- The Washington Times - Tuesday, July 1, 2014

It debuts in 1,000 nationwide theaters Wednesday: That would be “America: Imagine the World Without Her,” the unapologetic feature film written and produced by Dinesh D'Souza and Gerald R. Molen that offers rare applause for American exceptionalism.

The film had an exuberant premiere, and after party Monday night in Hollywood with guests that included Oscar-winning actor and “Ray Donovan” star Jon Voight, cast members, plus a host of impeccably costumed historic characters that included the likes of George Washington, Frederick Douglass and Abraham Lincoln. A good time was had by all, a source says.

But a rough ride could be in store for Mr. D'Souza and company. Though some critics have praised the production values of “America,” an unfriendly press has already begun to hammer on the film, not to mention its makers. There are allies, though. Mr. D'Souza has already contacted 120,000 churches nationwide, urging the assorted flocks to attend a showing. The American Conservative Union has emerged to lend a hand as well.

“‘America’ has a real chance to help shape the future of our nation, but it needs your help to succeed,” the organization told its membership. “The progressive narrative about our country has dominated our discourse for far too long, and it is time for people all over the country to hear a different story: the story of American justice and freedom. This nation stands at a crossroads. Will we accept the narrative of American theft and exploitation, dooming our country to slip into decline and obscurity, or will we allow America to remain great, with the strength and courage to meet new challenges in the days ahead?”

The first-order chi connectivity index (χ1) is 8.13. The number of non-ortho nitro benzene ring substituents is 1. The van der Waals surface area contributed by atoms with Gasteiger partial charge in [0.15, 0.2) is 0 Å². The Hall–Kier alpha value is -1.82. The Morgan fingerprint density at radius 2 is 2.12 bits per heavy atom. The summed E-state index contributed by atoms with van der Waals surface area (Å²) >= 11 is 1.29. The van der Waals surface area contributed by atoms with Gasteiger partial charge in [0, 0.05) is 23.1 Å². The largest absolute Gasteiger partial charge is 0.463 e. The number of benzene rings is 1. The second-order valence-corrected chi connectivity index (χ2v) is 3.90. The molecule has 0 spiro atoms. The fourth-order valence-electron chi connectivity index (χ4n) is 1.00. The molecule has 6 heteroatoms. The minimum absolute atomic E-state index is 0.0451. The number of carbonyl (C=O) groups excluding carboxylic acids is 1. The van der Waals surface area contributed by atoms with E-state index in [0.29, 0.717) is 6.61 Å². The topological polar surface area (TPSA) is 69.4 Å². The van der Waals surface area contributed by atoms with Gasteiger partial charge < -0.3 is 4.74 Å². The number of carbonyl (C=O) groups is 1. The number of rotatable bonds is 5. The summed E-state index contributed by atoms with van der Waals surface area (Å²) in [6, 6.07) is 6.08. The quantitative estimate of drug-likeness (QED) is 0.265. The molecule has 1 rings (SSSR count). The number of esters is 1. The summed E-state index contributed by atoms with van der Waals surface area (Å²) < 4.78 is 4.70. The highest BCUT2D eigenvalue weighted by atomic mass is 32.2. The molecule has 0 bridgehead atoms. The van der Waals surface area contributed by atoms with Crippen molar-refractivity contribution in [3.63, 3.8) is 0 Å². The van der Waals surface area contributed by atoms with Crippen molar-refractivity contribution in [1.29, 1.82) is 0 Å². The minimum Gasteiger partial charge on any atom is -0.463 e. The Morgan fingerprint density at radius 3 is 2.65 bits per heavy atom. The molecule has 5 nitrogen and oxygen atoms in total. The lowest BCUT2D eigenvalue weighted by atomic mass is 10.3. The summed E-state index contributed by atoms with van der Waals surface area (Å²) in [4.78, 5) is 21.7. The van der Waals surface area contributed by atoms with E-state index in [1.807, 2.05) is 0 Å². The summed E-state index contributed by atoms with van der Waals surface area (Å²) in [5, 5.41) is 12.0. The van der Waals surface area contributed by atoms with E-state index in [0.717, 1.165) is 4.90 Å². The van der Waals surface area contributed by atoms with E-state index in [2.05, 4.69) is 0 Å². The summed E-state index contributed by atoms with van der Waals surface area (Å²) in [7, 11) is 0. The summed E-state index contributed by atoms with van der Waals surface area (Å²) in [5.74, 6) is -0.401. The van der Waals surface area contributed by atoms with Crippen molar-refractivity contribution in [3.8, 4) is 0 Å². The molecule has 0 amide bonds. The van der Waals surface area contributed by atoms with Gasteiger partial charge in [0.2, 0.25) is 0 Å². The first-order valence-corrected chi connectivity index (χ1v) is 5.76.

ROMNEY STEPS UP FOR SCOTT BROWN

The big moment has arrived for Scott Brown. On Wednesday, he’ll receive the glittering endorsement and kindly nod from Mitt Romney himself as the sun sets upon a picturesque New Hampshire farm, a powerful jump-start for Mr. Brown’s quest for the U.S. Senate seat in the Granite State. On hand to help, and no doubt dressed in rustic casual: former New Hampshire House Speaker Doug Scamman, former Gov. John H. Sununu and State Senate President Chuck Morse.

But Mr. Romney, already cited as a “kingmaker” by several major news organizations, has done a little more for Mr. Brown than show up and smile.

“A fund-raiser hosted by 2012 GOP presidential nominee Mitt Romney helped push Republican Senate candidate Scott Brown’s second-quarter fund-raising total to more than $2 million,” reports the New Hampshire Journal, noting that the mystery event took place in Chicago on Sunday night.

A CLINTON/CASTRO MOMENT

It is a cultural moment. Or something. Hillary Rodham Clinton and Juanita Castro Ruz — the Florida-based sister of former and current presidents of Cuba Fidel and Raul Castro — have a common interest. And it relates to 2016.

“According to the latest filings of Ready For Hillary PAC, the committee set up to support Clinton’s possible 2016 White House run, Castro is on the front lines of supporters backing Clinton’s presidential ambitions,” reports Lalita Clozel, an analyst for OpenSecrets.org, an online repository of campaign finance issues.

“She made donations to Ready for Hillary as early as January and February 2014, amounting to a modest total of $270 so far. But if the past is any indication, there’s more where that came from. Rejecting the Republican politics of many older Cuban exiles, Castro previously gave $13,700 to Clinton’s campaign and leadership PAC, mostly during the presidential primaries leading up to the 2008 election,” Ms. Clozel says. “She gave only $600 to support President Obama’s re-election bid in 2012.”

BUGGING OUT

Be prepared. Be very prepared. A veritable swarm of academes hopes to steer Americans toward eating bugs. Whoops. We mean “food insects.” Consider that crickets, they say, contain as much omega-3 fatty acids as salmon. The idea was presented recently before the Institute of Food Technologists’ annual meeting in New Orleans.

“Insects require less feed, less water, less land, and less energy to produce and their production generates substantially lower environmental pollutants, such as pesticides and greenhouse gases,” says Aaron Dossey, founder of All Things Bugs, a source for protein-rich insect powder for commercial use.

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